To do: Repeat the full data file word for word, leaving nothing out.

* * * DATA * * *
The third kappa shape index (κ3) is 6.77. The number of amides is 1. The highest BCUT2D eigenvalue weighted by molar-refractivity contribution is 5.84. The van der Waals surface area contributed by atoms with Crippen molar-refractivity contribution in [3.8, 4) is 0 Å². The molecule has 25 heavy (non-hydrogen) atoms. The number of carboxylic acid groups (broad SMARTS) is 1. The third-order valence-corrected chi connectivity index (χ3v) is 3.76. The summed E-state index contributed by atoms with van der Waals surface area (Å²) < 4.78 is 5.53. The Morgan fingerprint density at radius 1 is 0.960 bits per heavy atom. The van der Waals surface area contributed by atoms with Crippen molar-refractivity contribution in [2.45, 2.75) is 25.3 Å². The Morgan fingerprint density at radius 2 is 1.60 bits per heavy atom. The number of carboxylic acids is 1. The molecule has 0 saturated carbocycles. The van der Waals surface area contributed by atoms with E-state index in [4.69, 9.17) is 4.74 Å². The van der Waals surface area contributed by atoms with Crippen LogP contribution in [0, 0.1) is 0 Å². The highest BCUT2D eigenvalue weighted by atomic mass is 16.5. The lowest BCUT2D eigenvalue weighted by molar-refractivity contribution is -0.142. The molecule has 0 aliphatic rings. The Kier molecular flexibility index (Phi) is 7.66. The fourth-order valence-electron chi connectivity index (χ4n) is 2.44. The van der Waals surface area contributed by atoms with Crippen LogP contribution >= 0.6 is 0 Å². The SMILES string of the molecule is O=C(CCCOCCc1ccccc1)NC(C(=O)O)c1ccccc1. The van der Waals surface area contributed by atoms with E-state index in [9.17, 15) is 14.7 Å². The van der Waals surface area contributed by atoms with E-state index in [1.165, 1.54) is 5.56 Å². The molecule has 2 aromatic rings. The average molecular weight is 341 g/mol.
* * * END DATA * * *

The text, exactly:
The third kappa shape index (κ3) is 6.77. The number of amides is 1. The highest BCUT2D eigenvalue weighted by molar-refractivity contribution is 5.84. The van der Waals surface area contributed by atoms with Crippen molar-refractivity contribution in [3.8, 4) is 0 Å². The molecule has 25 heavy (non-hydrogen) atoms. The number of carboxylic acid groups (broad SMARTS) is 1. The third-order valence-corrected chi connectivity index (χ3v) is 3.76. The summed E-state index contributed by atoms with van der Waals surface area (Å²) < 4.78 is 5.53. The Morgan fingerprint density at radius 1 is 0.960 bits per heavy atom. The van der Waals surface area contributed by atoms with Crippen molar-refractivity contribution in [2.45, 2.75) is 25.3 Å². The Morgan fingerprint density at radius 2 is 1.60 bits per heavy atom. The number of carboxylic acids is 1. The molecule has 0 saturated carbocycles. The van der Waals surface area contributed by atoms with E-state index in [4.69, 9.17) is 4.74 Å². The van der Waals surface area contributed by atoms with Crippen LogP contribution in [0, 0.1) is 0 Å². The highest BCUT2D eigenvalue weighted by atomic mass is 16.5. The lowest BCUT2D eigenvalue weighted by molar-refractivity contribution is -0.142. The molecule has 0 aliphatic rings. The Kier molecular flexibility index (Phi) is 7.66. The fourth-order valence-electron chi connectivity index (χ4n) is 2.44. The van der Waals surface area contributed by atoms with Crippen LogP contribution >= 0.6 is 0 Å². The SMILES string of the molecule is O=C(CCCOCCc1ccccc1)NC(C(=O)O)c1ccccc1. The van der Waals surface area contributed by atoms with E-state index in [9.17, 15) is 14.7 Å². The van der Waals surface area contributed by atoms with E-state index in [1.165, 1.54) is 5.56 Å². The molecule has 2 aromatic rings. The average molecular weight is 341 g/mol.